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Original Issue


In the latest cinematic adaptation of Nick Hornby’s autobiographical book Fever Pitch, the sport has changed but the premise remains the same: girl meets boy who seems normal until his favorite team’s season begins. The beloved team in Hornby’s book (and the 1997 British film starring Colin Firth) was English soccer power Arsenal. In the Farrelly Brothers’ (Dumb and Dumber) forthcoming flick, the team is the Red Sox. Drew Barrymore (below) will play Lindsey, who’s happily in love with a guy named Ben (Jimmy Fallon) until she learns of his Sox obsession. Filming starts next month, with a week scheduled at Fenway Park. The rest of the film, though, will be shot in Toronto. “It’s criminal,” Peter Farrelly said. “This is the ultimate Red Sox movie, and we have to make it in Canada.”

■For those who like to keep abreast of the tennis news: French Open winner Anastasia Myskina has filed an $8 million suit against GQ, claiming the magazine did not prevent topless shots taken of her during a photo session two years ago from being sold to the Russian glossy Medved, which features them in its most recent issue. According to the lawsuit, Myskina, 23, never intended for the pictures to be published and that they “are highly embarrassing and and have caused Ms. Myskina great emotional distress and economic harm.”

■First, he didn’t make the Olympic team, and now Tim Montgomery, the 100-meter world-record holder, has been swooshed from a Nike spot he filmed with his girlfriend, sprinter Marion Jones. According to The Wall Street Journal, Montgomery was in the supposedly final version of the commercial--in which Jones sprints away from a haunted house--but has since been edited out. Nike wouldn’t explain why the world’s fastest man, who contests USADA’s charge that he used steroids, had landed on the cutting room floor. Said a company spokesman, “It is common practice for us to shoot a wide array of athletes and imagery well in advance to give us a number of options as we put the ads together.” ... Michael Vick hopes that what worked for Samson works for him. The Falcons quarterback has vowed not to cut his hair until Atlanta wins the Super Bowl. “I figure come January it shouldn’t be so high,” says Vick, who tried to follow the same superstition last year but broke down and got a trim. A few weeks later he broke his leg and missed the rest of the season. “I figure this year I’ll stick to the script,” he says.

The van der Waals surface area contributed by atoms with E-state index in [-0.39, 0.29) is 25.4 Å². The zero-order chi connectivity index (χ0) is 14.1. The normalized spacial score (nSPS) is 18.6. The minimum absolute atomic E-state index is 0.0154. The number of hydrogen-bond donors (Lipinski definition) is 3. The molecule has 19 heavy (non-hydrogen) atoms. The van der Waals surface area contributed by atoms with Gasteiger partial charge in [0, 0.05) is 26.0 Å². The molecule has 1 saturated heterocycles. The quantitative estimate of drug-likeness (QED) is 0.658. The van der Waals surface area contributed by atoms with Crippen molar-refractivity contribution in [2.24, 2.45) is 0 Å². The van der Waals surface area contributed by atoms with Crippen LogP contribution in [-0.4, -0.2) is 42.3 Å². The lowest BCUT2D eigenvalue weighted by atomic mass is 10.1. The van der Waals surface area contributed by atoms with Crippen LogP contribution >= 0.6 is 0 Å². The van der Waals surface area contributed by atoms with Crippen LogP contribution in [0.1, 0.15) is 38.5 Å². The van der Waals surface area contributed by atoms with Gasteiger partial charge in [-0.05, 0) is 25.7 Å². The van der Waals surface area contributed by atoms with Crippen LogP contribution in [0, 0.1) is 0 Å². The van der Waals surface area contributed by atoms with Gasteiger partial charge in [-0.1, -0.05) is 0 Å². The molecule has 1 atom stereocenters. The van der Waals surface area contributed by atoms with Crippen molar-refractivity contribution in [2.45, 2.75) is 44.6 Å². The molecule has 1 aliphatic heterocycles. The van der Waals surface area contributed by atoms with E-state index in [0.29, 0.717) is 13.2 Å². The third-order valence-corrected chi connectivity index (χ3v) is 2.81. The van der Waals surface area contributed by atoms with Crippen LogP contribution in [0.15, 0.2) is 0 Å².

■Who needs some fancy Gallup Poll when you’ve got bobblehead dolls? On Aug. 2 fans at minor league parks in seven states declared their presidential preference by choosing either a George W. Bush or a John Kerry doll as their promotional gift. In the end Bush got the bobblehead nod: He took four states (New York, South Carolina, South Dakota and Florida) to Kerry’s three (Massachusetts, Connecticut and Minnesota) and also won the overall popular vote, 4,850 to 4,547. In some cities local politicians showed up to stump for their candidates, both inside and outside the ballparks. “[Those who stayed] outside hurt me deeply,” says Mike Veeck, the minor league impresario who thought up the promotion. “I hated to not be able to sell them a ticket.” One footnote: A few fans complained they couldn’t choose a Ralph Nader doll.


Golfer John Daly has signed endorsement deals with Trimspa and Dunkin’ Donuts.



Red Sox manager, on infielder Kevin Youkilis (left), called the “Greek God of Walks” in the book Moneyball: “I’ve seen him in the shower, and I wouldn’t call him the Greek god of anything.”






You can do anything, but don’t step on Maurice Greene’s red-white-and-blue-striped shoes. The defending Olympic 100-meter champ sported these spirited spikes at last weekend’s Team Challenge meet in Munich, a last-minute warmup for Athens. At the Sydney Games in 2000 Greene and the rest of the 4×100-meter-relay team drew criticism for overdoing a flag-waving celebration after winning gold. Greene’s response to those who would quell his patriotism: Don’t tread on me.